The air these days is full of talk about having a black American run for the Presidency or Vice-Presidency this year. A number of black groups have been meeting on this and related issues. Sen. Edmund Muskie of Maine recently voiced his opinion that a President could not be elected in 1972 with a black running-mate--a view he took pains to say he came to with regret. Since then, Muskie has met with agreement and disagreement from both sides of the color line.
Now a staff member of the National Opinion Research Center has proposed in the New York Times Magazine that black civil-rights leader Andrew Young is an obvious person to run for Vice-President. Sen. Brooke of Massachusetts recently said, "The time is not far off when a black will be elected Vice-President, and 1972 could be the year," adding that he himself, the Senate's sole Negro, would accept the Republican nomination for Vice-President if President Nixon offered it to him.
Rep. Shirley Chisholm of New York, the nation's first black Congresswoman, has announced that she will enter at least four or five of this year's Presidential primaries herself. And a made-for-TV movie, "The Man," to be screened later this season, starts with the premise of a black man as President.
The most surprising thing about all of this is the widely held belief that it is new. In politics memories are notoriously short. Thus we find the just-published biography of Julian Bond making the erroneous assertion that Bond was "the first black man in the history of the country to be proposed for the job of Vice-President"--a claim that is constantly being iterated elsewhere. The idea of a black President or Vice-President is, actually, far from novel. And all the current discussion needs to be placed in its historical context. This context has two main aspects.
First is the series of claims that five Presidents and one Vice-President in our history all had some Negro ancestry, Thomas Jefferson being the earliest one so described. As one might expect, much of this was just gossip circulated over the years with a view to alienating voters, especially those in the South.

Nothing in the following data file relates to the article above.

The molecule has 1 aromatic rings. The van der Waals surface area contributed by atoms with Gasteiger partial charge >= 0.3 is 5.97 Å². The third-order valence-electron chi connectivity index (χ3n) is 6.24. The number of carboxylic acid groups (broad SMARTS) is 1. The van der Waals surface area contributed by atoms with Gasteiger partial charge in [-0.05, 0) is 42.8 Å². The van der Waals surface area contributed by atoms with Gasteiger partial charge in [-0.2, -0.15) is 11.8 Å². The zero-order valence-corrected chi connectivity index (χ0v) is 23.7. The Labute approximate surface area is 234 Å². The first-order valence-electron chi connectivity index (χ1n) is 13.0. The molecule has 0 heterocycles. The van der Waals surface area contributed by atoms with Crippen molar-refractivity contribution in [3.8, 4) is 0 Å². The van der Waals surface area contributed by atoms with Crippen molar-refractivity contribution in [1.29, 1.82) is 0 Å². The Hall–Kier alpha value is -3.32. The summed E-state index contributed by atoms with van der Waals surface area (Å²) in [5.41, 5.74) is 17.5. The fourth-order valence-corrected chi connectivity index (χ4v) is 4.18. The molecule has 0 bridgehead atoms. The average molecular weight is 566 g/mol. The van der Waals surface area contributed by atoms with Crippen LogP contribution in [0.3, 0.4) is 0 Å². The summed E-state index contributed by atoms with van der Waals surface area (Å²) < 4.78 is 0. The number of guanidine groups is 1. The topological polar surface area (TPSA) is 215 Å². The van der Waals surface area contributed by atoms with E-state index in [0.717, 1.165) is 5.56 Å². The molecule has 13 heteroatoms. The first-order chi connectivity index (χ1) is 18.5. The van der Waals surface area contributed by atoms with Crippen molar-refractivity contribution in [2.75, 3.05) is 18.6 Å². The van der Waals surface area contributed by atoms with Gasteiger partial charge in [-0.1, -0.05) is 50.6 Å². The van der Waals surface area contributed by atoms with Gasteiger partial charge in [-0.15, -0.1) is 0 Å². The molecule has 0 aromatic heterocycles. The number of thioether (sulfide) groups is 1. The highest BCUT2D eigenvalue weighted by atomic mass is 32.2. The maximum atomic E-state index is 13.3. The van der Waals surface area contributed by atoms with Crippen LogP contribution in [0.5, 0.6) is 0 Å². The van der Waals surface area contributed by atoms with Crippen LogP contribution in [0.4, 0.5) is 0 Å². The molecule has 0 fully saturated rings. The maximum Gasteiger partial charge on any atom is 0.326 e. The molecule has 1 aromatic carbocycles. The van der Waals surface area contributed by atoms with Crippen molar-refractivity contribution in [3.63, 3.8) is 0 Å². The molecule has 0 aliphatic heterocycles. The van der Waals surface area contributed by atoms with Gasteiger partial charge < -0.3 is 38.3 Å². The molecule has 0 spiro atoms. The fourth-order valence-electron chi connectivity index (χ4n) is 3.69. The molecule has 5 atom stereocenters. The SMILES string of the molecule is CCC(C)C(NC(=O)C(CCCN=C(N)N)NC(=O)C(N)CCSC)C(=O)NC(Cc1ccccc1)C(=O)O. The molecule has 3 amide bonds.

Those interested in this subject may start by consulting the evidence marshalled by the late historian-anthropologist Joel A. Rogers in his multi-volume Sex and Race and his later pamphlet The Five Negro Presidents. Rogers was an indefatigable digger, and carefully cited his sources. At the same time, those familiar with his extensive oeuvre know that he, a Negro himself, tended to be overzealous in drawing conclusions from his data.
Still, it is possible to make a case of sorts to support the claim that Abraham Lincoln had some black forebears. Rogers also badly states that Hannibal Hamlin, who was Vice-President during the Civil War, "was undoubtedly of Negro ancestry." This topic is further discussed both in the old biography of Hamlin by his grandson and in a new one. Nobody disputes that Hamlin had jet-black hair and eyes, a broad nose, and very dark skin.
The most persistent claim of mixed blood attaches to Warren G. Harding, and to other members of his family going back several generations before his. The issue of his alleged black blood figured in all Harding's political campaigns, becoming most intense in the Presidential campaign of 1920. The recent freshet of scholarship on Harding has sifted and resifted the evidence. In the process a substantial amount has been clarified and some of it rightly dismissed; but there remains plenty to buttress the claim, and the matter is by no means resolved. Harding himself didn't know whether he really had some Negro blood or not; and he is reported commenting to a friend. "How should I know? One of my ancestors might have jumped the fence."